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Friday, December 14, 2012

Mary, Part 5: Her Other Children

At Christmastime, we think about the virgin mother of Jesus. We know Mary was a virgin by her own admission, I know not a man (Luke 1:34). We also know that Mary and Joseph maintained purity until after Jesus was born (Matthew 1:25). It’s interesting how this is worded: And knew her not till she had brought forth her firstborn son. We can infer from this that they did have normal marital relations after Jesus’ birth.

The Bible names Jesus’ half brothers: James, Joses, Simon, and Judas. (They are mentioned, along with Mary in Matthew 12:46, 13:55; Mark 3:31; Luke 8:19; John 2:12, and Acts 1:14.) We witness an interaction between Jesus and his younger brothers in John 7:3-10. Verse 5 tells us clearly neither did his brethren believe in him.

Jesus had at least two half sisters. I have read three names for them (not in the Bible): Mary, Anna, and Salome, popular names at the time. Someone has suggested Lydia as well. (I have no idea where that came from.) What we can be sure of is that the Lord Jesus’ sisters (however many there were) believed in Him before His brothers did. They were followers of Christ. (Matthew 13:56, Mark 6:3)

Jesus appeared to James after He rose from the dead. Later, we find Jesus’ half brothers with the disciples. (If you like, read my blog about James.)

God used both James and Judas (Jude) to write the biblical books, James and Jude. I personally find it interesting that James is one of the most practical books on how to live the Christian life. Jude is about the defense of the faith against apostasy. These are not “light reading.” They are meat.

I am a first child myself, and I often felt like I was a “guinea pig” for my parents’ experiments in parenting. (My feelings, not theirs, I’m sure.) I wonder if every firstborn feels like that. My brother always looked up to me. When we were older and I realized he did, I could hardly believe it! I always looked up to him. (We have a sister, much younger, and I have no clue if she looked up to either of us.)

Jesus was the firstborn. He was also God. He was perfect. Can you imagine what His little brothers and sisters felt about Him? Surely, they admired Him and looked up to Him. But, I can imagine it must have been frustrating to have a perfect Older Brother! You could never, no matter how hard you tried, live up to His example. You could never, ever be like Him. After all, He was the Messiah! His sisters accepted Him as their Savior fairly early in their lives, but it was harder for His brothers to come to saving faith.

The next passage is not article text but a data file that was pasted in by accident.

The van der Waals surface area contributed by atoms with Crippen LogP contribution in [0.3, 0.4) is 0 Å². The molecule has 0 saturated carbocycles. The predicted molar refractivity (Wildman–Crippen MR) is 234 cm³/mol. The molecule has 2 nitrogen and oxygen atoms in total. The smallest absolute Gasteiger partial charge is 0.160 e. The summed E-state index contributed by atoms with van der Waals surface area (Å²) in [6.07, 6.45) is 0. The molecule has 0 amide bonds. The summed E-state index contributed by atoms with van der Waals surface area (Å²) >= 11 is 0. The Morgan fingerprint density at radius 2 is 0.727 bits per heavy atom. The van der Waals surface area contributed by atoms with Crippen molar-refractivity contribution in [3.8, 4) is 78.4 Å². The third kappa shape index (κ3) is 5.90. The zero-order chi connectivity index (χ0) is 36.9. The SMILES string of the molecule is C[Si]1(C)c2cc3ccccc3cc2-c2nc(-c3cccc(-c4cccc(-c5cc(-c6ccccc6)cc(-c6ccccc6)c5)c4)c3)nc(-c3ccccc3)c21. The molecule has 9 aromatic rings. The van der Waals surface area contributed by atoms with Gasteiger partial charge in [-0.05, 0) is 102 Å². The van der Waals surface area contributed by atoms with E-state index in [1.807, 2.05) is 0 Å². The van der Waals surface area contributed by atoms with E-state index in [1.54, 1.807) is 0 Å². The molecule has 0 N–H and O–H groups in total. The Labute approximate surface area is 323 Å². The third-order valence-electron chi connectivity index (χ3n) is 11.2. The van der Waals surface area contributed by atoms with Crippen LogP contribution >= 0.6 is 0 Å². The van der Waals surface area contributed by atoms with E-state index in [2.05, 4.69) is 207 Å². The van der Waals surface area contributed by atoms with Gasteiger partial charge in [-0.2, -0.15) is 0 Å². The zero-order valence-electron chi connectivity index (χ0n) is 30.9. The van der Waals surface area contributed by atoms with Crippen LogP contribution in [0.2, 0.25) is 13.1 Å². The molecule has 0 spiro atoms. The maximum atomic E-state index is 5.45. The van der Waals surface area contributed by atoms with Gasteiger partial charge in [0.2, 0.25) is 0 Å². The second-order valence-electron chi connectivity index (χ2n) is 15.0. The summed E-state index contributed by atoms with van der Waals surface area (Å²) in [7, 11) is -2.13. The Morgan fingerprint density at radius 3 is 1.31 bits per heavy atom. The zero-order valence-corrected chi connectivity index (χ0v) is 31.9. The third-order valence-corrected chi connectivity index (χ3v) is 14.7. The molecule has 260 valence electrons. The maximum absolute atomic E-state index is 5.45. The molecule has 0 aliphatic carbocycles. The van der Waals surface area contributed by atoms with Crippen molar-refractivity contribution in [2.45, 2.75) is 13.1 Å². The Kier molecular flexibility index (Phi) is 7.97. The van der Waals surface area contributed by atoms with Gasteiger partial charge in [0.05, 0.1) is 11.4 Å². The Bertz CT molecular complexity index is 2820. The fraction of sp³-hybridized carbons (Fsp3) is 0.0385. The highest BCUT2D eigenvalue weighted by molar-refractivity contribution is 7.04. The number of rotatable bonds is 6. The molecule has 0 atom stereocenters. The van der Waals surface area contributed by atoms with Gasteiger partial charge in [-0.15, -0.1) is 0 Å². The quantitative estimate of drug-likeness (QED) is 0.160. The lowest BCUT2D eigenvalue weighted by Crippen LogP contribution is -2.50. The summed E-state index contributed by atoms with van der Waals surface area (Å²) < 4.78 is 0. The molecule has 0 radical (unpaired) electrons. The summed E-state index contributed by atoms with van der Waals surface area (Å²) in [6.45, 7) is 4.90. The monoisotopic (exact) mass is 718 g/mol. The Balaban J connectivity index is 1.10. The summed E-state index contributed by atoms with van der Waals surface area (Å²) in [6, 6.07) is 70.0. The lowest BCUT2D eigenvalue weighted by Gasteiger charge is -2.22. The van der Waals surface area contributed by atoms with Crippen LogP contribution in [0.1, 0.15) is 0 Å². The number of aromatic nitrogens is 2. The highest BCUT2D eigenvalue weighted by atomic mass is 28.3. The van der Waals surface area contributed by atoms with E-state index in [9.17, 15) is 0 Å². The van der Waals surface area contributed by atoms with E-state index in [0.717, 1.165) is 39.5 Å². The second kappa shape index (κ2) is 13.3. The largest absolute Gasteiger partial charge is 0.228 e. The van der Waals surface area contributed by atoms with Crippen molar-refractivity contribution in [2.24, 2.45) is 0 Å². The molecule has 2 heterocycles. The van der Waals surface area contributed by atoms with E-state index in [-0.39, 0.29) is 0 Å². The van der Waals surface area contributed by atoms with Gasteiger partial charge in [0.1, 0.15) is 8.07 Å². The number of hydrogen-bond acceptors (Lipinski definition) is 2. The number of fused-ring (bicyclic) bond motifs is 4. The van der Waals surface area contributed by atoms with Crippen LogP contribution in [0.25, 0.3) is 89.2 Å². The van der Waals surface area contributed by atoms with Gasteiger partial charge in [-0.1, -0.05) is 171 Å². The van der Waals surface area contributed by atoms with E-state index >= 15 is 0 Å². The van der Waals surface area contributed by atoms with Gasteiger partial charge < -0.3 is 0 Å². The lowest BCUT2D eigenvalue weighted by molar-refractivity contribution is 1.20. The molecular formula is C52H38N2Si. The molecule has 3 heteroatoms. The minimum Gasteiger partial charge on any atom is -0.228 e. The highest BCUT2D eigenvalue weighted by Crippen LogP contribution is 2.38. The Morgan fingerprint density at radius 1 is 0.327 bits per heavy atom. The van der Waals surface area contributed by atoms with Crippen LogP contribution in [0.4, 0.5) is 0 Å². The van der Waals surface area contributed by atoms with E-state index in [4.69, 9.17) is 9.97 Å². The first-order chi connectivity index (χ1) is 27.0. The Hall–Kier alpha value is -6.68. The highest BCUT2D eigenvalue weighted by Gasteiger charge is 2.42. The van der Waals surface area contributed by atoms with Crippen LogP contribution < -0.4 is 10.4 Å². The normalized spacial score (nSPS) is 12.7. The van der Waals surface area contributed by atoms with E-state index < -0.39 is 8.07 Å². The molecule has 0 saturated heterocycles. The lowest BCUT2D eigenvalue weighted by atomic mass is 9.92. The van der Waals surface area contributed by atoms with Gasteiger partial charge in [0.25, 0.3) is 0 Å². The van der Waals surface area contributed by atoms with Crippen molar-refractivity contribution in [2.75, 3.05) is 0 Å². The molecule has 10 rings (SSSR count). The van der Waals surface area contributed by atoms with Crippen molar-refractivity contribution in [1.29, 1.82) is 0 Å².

I think they had to see to believe. When Jesus appeared to James (1 Corinthians 15:7), that did it for them. Prophecy had been fulfilled, and they could now see for themselves personally that Jesus was Who He said He was, Who their mother and father said He was.

I think it must have been awkward at times for Jesus’ siblings, especially after Jesus started His ministry. Not only did He have that spectacular baptism, but then He started doing things that had no explanation—miracles! Blind men started seeing. Crippled people started walking and jumping up and carrying their beds on the Sabbath day! Jesus broke the rules.

Then, the leaders of the Jewish faith conspired with the Roman officers to get Him killed.

The end.

But it wasn’t the end! And, James got to see Jesus one-on-one after Jesus’ resurrection. I would love to have been a fly on the wall. What did they talk about? How did they relate to each other?

It was a life changer.

James and his brothers now believed in their elder Brother. They accepted Him as God in the flesh. Now, everything added up . . . His perfect life, His very different ministry, His miracles, His death and resurrection. They finally understood He came to save them.

Which brings us back to Christmas . . . For unto you is born this day in the city of David a Saviour, which is Christ the Lord (Luke 2:11).


  1. I've sometimes wondered what it must have been like for Jesus's siblings living with a perfect brother. Sadly, in our perversity, we tend to be more irritated than inspired by people who never get in trouble. I'm so glad they came to see the light.

    1. Yes, exactly! Such a blessing that they became great men of God and followers of Christ!


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